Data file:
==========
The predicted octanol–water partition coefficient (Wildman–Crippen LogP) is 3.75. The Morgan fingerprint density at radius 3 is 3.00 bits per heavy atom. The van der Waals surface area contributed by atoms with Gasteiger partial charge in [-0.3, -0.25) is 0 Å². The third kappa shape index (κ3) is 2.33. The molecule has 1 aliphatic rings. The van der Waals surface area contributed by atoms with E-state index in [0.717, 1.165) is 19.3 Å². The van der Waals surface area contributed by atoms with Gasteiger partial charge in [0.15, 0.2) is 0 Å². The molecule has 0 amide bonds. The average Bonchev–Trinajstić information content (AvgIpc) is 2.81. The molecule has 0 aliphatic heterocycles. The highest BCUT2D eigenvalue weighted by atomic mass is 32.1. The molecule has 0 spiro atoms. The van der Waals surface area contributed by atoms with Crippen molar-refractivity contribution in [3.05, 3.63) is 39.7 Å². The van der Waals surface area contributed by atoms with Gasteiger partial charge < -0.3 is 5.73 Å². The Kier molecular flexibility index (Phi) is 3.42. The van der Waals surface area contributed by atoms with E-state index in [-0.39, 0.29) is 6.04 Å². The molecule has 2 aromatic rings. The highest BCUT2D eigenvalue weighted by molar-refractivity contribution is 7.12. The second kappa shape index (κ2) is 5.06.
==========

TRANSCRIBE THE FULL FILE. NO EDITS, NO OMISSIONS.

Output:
The predicted octanol–water partition coefficient (Wildman–Crippen LogP) is 3.75. The Morgan fingerprint density at radius 3 is 3.00 bits per heavy atom. The van der Waals surface area contributed by atoms with Gasteiger partial charge in [-0.3, -0.25) is 0 Å². The third kappa shape index (κ3) is 2.33. The molecule has 1 aliphatic rings. The van der Waals surface area contributed by atoms with E-state index in [0.717, 1.165) is 19.3 Å². The van der Waals surface area contributed by atoms with Gasteiger partial charge in [0.15, 0.2) is 0 Å². The molecule has 0 amide bonds. The average Bonchev–Trinajstić information content (AvgIpc) is 2.81. The molecule has 0 aliphatic heterocycles. The highest BCUT2D eigenvalue weighted by atomic mass is 32.1. The molecule has 0 spiro atoms. The van der Waals surface area contributed by atoms with Crippen molar-refractivity contribution in [3.05, 3.63) is 39.7 Å². The van der Waals surface area contributed by atoms with Gasteiger partial charge < -0.3 is 5.73 Å². The Kier molecular flexibility index (Phi) is 3.42. The van der Waals surface area contributed by atoms with E-state index in [-0.39, 0.29) is 6.04 Å². The molecule has 2 aromatic rings. The highest BCUT2D eigenvalue weighted by molar-refractivity contribution is 7.12. The second kappa shape index (κ2) is 5.06.